After 24 years of service to the city, Water and Light Director Richard Malon has decided to retire, effective Jan. 9.
“I’m 65, and it is time to retire,” Malon said Thursday. “But it’s a good time to make a change. The utilities are in good shape, and I feel good that whoever is going to come in to take over will be able to keep on very nicely.”
Malon has overseen major growth in the city’s water and electric systems, including the expansion of Columbia’s water treatment plant from 16 million gallons per day to 24 million gallons per day. A bond issue on the November ballot would double that capacity to 48 million gallons per day.
“He has brought a lot to the city,” City Manager Ray Beck said. “He did an excellent job managing the department and working together with the rest of the city staff. A lot of what he did was quite innovative.”
During Malon’s time as director, the number of electric customers in the city has doubled to more than 38,000. He has overseen the addition of a 4-million-gallon reservoir and pump station in south Columbia, along with the building and expansion of many substations. Malon said the rapid growth of the utilities has been quite a challenge, and he attributes much of his department’s accomplishments to the help of his staff.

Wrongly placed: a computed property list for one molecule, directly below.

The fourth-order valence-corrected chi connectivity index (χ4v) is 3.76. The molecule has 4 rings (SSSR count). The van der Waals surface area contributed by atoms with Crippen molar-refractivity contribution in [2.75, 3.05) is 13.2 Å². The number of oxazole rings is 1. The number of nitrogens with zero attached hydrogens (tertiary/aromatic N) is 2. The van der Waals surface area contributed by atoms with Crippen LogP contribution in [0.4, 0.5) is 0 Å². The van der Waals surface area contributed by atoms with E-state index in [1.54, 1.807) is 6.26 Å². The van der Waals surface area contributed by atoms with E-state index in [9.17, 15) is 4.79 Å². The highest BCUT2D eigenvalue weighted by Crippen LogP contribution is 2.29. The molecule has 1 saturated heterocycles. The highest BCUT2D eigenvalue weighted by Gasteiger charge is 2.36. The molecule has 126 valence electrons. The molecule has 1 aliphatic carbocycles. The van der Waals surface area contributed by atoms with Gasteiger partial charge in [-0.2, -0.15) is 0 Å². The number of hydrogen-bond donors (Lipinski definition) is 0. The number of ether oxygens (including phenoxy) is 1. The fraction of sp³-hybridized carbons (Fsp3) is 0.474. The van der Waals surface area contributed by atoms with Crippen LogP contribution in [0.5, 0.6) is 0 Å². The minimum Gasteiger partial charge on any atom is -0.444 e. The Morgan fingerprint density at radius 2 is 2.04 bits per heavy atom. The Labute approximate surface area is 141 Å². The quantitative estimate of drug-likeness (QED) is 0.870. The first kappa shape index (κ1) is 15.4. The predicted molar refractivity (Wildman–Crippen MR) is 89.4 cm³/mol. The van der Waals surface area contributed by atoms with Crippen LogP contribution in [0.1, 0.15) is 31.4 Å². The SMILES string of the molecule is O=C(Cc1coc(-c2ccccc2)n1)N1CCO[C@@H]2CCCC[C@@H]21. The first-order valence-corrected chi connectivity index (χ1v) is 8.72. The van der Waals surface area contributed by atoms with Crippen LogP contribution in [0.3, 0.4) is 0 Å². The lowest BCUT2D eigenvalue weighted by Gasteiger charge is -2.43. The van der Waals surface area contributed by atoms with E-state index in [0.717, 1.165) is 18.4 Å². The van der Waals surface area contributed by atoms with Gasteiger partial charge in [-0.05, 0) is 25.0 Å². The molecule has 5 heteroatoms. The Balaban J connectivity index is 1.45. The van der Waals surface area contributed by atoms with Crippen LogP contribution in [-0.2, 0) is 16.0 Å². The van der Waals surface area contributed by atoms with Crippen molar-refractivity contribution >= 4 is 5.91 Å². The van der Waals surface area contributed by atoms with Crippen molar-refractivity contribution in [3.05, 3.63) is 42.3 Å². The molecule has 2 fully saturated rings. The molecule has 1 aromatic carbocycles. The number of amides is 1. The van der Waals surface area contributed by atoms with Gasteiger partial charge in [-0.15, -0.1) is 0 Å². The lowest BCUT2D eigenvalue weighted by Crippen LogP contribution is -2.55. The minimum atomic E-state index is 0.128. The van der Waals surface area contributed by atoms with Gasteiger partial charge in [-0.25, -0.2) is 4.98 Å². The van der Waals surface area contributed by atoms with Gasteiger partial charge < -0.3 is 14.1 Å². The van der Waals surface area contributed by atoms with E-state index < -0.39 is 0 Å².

“I’m proud of being a part of the Water and Light Department,” he said. “I think we’ve made a significant contribution. I am so proud of the people that I work with and work for. I don’t know how to find words to express it.”
In addition to managing Columbia’s water and electric utilities, Malon is also responsible for managing the Columbia Terminal short-line railroad, which was acquired during his tenure.
Growth isn’t the only challenge Malon has faced. During the Flood of ‘93, when the Missouri River threatened to inundate the city’s water treatment plant at McBaine, Malon took things into his own hands. In two days he led the creation of a levee system that protected the plant from the rising water. For a week and a half, people could only get to it by boat. The plant was the only one of its kind to survive the flood.
Malon, who was hired in 1979, said he was drawn to the community and its opportunities.
“He had some really good experience, and he looked like he would stay with the system for a reasonable amount of time,” Beck said. “Turns out he stayed for 24 years.”
Malon will continue his work until January. His major projects include informing voters of the Nov. 4 water-bond issue and overseeing construction of a new water operations building. He plans to remain in Columbia after retirement.
“I have places to go, things to do, golf games to play,” he said.